|Institution:||Texas A&M University|
|Keywords:||Speech Recognition; HMM; Hardware; Approximate Computing|
|Full text PDF:||http://hdl.handle.net/1969.1/156373|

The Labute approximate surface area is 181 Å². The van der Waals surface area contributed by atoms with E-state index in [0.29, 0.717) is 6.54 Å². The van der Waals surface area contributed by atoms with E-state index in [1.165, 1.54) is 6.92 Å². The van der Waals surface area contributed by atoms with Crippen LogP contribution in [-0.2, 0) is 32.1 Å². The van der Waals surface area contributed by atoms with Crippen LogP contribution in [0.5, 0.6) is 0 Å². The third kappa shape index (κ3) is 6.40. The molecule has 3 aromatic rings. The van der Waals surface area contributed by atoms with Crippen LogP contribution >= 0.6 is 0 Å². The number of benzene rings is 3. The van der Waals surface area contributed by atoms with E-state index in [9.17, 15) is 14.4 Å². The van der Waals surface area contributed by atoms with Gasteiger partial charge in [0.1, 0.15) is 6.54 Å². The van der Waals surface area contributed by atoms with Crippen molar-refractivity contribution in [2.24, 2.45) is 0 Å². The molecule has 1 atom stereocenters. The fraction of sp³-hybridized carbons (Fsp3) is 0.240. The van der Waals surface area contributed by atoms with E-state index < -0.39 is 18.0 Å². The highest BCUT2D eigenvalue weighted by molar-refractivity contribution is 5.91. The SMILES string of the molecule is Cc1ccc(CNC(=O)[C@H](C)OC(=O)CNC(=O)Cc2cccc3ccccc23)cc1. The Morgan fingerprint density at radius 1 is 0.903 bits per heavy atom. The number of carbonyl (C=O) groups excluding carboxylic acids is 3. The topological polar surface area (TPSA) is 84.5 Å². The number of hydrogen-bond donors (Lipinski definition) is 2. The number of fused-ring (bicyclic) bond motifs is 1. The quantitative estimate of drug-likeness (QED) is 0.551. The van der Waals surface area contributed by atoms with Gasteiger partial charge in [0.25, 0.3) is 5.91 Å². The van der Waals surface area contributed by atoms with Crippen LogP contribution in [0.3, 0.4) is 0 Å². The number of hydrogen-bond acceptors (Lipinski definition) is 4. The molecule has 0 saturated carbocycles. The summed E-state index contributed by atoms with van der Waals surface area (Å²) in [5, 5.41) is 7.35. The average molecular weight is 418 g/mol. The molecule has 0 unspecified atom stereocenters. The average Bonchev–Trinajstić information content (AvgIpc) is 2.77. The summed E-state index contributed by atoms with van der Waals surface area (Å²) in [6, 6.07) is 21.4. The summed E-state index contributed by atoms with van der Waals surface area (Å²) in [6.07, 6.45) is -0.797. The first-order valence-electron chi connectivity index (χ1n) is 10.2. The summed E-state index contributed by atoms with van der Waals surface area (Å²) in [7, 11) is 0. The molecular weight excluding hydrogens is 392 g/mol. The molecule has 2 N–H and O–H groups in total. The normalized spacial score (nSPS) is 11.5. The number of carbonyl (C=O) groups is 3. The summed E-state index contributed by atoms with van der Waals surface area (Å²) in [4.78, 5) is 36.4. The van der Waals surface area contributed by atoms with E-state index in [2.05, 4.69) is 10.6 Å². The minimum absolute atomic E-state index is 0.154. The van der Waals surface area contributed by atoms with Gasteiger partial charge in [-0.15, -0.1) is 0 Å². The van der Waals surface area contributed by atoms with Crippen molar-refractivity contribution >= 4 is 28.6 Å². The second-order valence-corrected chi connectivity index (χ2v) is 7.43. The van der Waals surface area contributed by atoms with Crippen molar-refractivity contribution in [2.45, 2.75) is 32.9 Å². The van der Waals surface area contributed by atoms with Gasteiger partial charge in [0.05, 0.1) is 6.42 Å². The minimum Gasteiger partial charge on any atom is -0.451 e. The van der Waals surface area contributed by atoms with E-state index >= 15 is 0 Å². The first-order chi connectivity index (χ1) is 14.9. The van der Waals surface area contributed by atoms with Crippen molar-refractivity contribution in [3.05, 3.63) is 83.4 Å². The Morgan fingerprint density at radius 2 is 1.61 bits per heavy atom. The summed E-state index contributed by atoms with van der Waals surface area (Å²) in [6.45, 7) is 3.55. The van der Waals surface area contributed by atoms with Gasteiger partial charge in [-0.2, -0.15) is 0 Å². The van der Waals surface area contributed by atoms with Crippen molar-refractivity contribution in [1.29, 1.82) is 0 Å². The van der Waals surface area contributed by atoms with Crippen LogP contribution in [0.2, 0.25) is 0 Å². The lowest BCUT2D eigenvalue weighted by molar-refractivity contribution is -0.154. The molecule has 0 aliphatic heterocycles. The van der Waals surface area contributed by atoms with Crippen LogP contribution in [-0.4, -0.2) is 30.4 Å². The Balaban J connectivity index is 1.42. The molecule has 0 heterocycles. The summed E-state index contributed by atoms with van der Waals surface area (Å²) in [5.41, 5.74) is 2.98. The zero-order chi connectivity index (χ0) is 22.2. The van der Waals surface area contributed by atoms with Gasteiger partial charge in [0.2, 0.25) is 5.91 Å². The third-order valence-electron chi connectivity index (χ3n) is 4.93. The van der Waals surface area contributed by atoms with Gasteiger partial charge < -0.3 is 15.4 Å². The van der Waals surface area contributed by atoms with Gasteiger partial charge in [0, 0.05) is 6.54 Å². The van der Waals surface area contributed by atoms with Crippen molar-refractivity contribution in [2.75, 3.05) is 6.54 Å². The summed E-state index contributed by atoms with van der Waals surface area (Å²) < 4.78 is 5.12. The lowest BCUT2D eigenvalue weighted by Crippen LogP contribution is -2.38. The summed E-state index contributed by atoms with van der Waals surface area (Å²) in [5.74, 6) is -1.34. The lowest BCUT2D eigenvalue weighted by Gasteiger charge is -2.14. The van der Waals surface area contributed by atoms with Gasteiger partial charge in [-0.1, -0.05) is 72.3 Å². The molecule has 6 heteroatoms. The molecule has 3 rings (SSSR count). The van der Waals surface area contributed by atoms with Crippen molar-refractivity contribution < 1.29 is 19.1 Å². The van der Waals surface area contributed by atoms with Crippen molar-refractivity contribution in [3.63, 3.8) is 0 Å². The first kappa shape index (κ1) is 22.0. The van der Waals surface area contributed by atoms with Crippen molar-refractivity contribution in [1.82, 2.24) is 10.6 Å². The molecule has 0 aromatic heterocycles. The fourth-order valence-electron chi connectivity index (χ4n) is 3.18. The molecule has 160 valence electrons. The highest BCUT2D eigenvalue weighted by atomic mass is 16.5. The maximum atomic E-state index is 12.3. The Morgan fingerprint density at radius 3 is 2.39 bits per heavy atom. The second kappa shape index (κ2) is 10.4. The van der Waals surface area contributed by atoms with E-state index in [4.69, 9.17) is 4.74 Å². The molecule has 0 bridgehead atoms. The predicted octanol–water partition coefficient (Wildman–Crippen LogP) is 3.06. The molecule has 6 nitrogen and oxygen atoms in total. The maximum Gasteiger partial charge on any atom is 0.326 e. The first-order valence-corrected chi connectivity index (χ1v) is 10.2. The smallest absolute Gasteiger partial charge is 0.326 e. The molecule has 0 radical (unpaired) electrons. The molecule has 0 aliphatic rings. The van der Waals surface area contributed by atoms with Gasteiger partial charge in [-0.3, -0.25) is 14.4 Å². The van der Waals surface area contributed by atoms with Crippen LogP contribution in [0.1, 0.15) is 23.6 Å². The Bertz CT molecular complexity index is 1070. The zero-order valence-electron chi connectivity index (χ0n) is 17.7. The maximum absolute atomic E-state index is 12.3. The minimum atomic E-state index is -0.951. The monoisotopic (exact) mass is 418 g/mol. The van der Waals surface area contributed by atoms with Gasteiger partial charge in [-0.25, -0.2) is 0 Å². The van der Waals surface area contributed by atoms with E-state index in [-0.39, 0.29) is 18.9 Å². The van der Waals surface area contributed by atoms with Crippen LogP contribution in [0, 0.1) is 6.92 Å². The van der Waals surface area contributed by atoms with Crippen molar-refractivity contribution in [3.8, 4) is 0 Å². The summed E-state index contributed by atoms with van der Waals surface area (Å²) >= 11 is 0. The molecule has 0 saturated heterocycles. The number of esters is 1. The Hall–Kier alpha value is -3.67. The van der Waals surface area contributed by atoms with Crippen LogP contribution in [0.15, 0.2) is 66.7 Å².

This thesis presents a hardware design for recognizing speech using phoneme-level Hidden Markov Models (HMMs) and proposes two alternative designs using approximate computing techniques for area and energy optimizations. An initial hardware design is proposed to model a speech recognition system using the log-Viterbi algorithm approach. Two more hardware designs using various approximate computing techniques and modifications to the log-Viterbi algorithm are also proposed, that are shown to consume lesser area and power. The work also presents the performance analysis in terms of recognition accuracy and hardware evaluations in terms of area, switching and leakage power and energy dissipation of all three designs. The results prove that the usage of approximate computing helps reduce area and power, with a minor compromise on accuracy. The design using approximate computing is also capable of running at a higher frequency with quicker execution time and lesser energy consumption. For applications where accuracy is vital, the thesis also proposes an adaptive system which can operate in two modes ? one at a higher frequency, with slightly lesser accuracy and another at a lower frequency, with better accuracy and capable of dynamically switching from one mode to another. Advisors/Committee Members: Li, Peng (advisor), Hu, Jiang (committee member), Walker, Duncan M (committee member).